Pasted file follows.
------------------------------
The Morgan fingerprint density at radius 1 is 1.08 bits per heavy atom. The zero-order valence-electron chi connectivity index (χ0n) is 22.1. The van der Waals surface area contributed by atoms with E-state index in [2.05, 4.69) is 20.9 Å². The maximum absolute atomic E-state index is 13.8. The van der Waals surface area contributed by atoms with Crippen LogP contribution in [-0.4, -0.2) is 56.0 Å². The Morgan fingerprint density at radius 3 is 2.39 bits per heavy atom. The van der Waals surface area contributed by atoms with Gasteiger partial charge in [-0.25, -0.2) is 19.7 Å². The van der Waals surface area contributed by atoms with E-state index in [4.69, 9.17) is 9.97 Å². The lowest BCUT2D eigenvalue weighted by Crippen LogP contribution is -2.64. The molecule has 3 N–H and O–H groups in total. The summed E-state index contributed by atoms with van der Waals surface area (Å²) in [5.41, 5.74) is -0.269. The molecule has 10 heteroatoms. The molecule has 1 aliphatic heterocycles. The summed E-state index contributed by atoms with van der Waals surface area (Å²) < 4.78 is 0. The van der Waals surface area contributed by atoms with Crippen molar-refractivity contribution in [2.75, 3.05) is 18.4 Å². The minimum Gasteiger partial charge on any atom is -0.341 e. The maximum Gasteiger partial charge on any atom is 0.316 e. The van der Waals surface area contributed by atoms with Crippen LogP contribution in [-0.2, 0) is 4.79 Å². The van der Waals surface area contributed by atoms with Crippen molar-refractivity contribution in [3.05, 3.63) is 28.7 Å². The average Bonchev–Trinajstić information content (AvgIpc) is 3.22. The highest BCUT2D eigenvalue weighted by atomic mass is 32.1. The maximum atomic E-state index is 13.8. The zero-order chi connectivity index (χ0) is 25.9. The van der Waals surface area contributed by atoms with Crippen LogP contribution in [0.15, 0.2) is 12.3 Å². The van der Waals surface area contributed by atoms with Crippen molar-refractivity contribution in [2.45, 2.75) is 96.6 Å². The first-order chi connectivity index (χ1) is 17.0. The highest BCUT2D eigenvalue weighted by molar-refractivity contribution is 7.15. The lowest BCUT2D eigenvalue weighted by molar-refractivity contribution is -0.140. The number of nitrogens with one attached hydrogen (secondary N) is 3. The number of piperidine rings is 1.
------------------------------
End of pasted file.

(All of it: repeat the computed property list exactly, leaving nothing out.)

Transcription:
The Morgan fingerprint density at radius 1 is 1.08 bits per heavy atom. The zero-order valence-electron chi connectivity index (χ0n) is 22.1. The van der Waals surface area contributed by atoms with E-state index in [2.05, 4.69) is 20.9 Å². The maximum absolute atomic E-state index is 13.8. The van der Waals surface area contributed by atoms with Crippen LogP contribution in [-0.4, -0.2) is 56.0 Å². The Morgan fingerprint density at radius 3 is 2.39 bits per heavy atom. The van der Waals surface area contributed by atoms with Gasteiger partial charge in [-0.25, -0.2) is 19.7 Å². The van der Waals surface area contributed by atoms with E-state index in [4.69, 9.17) is 9.97 Å². The lowest BCUT2D eigenvalue weighted by Crippen LogP contribution is -2.64. The molecule has 3 N–H and O–H groups in total. The summed E-state index contributed by atoms with van der Waals surface area (Å²) in [5.41, 5.74) is -0.269. The molecule has 10 heteroatoms. The molecule has 1 aliphatic heterocycles. The summed E-state index contributed by atoms with van der Waals surface area (Å²) < 4.78 is 0. The van der Waals surface area contributed by atoms with Crippen molar-refractivity contribution in [2.75, 3.05) is 18.4 Å². The minimum Gasteiger partial charge on any atom is -0.341 e. The maximum Gasteiger partial charge on any atom is 0.316 e. The van der Waals surface area contributed by atoms with Crippen LogP contribution in [-0.2, 0) is 4.79 Å². The van der Waals surface area contributed by atoms with Crippen molar-refractivity contribution in [3.05, 3.63) is 28.7 Å². The average Bonchev–Trinajstić information content (AvgIpc) is 3.22. The highest BCUT2D eigenvalue weighted by atomic mass is 32.1. The maximum atomic E-state index is 13.8. The zero-order chi connectivity index (χ0) is 25.9. The van der Waals surface area contributed by atoms with Crippen LogP contribution in [0.15, 0.2) is 12.3 Å². The van der Waals surface area contributed by atoms with Crippen molar-refractivity contribution in [2.45, 2.75) is 96.6 Å². The first-order chi connectivity index (χ1) is 17.0. The highest BCUT2D eigenvalue weighted by molar-refractivity contribution is 7.15. The lowest BCUT2D eigenvalue weighted by molar-refractivity contribution is -0.140. The number of nitrogens with one attached hydrogen (secondary N) is 3. The number of piperidine rings is 1.